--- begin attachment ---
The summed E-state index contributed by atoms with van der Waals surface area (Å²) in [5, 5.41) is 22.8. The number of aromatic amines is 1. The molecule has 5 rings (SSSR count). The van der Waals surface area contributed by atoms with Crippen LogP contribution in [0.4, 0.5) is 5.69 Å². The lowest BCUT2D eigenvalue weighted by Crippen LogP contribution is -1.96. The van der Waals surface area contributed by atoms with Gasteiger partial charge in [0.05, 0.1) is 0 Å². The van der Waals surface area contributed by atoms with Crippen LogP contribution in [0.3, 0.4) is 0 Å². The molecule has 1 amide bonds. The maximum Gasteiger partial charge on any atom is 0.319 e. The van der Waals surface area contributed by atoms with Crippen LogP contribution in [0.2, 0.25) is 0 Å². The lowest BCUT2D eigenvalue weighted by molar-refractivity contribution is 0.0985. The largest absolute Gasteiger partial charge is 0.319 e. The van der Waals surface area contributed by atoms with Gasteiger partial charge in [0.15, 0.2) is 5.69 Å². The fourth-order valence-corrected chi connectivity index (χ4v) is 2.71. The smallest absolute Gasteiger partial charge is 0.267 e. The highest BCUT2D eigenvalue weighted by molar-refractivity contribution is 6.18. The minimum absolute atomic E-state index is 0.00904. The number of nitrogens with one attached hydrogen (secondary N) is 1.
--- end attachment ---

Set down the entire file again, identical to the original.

The summed E-state index contributed by atoms with van der Waals surface area (Å²) in [5, 5.41) is 22.8. The number of aromatic amines is 1. The molecule has 5 rings (SSSR count). The van der Waals surface area contributed by atoms with Crippen LogP contribution in [0.4, 0.5) is 5.69 Å². The lowest BCUT2D eigenvalue weighted by Crippen LogP contribution is -1.96. The van der Waals surface area contributed by atoms with Gasteiger partial charge in [0.05, 0.1) is 0 Å². The van der Waals surface area contributed by atoms with Crippen LogP contribution in [0.3, 0.4) is 0 Å². The molecule has 1 amide bonds. The maximum Gasteiger partial charge on any atom is 0.319 e. The van der Waals surface area contributed by atoms with Crippen LogP contribution in [0.2, 0.25) is 0 Å². The lowest BCUT2D eigenvalue weighted by molar-refractivity contribution is 0.0985. The largest absolute Gasteiger partial charge is 0.319 e. The van der Waals surface area contributed by atoms with Gasteiger partial charge in [0.15, 0.2) is 5.69 Å². The fourth-order valence-corrected chi connectivity index (χ4v) is 2.71. The smallest absolute Gasteiger partial charge is 0.267 e. The highest BCUT2D eigenvalue weighted by molar-refractivity contribution is 6.18. The minimum absolute atomic E-state index is 0.00904. The number of nitrogens with one attached hydrogen (secondary N) is 1.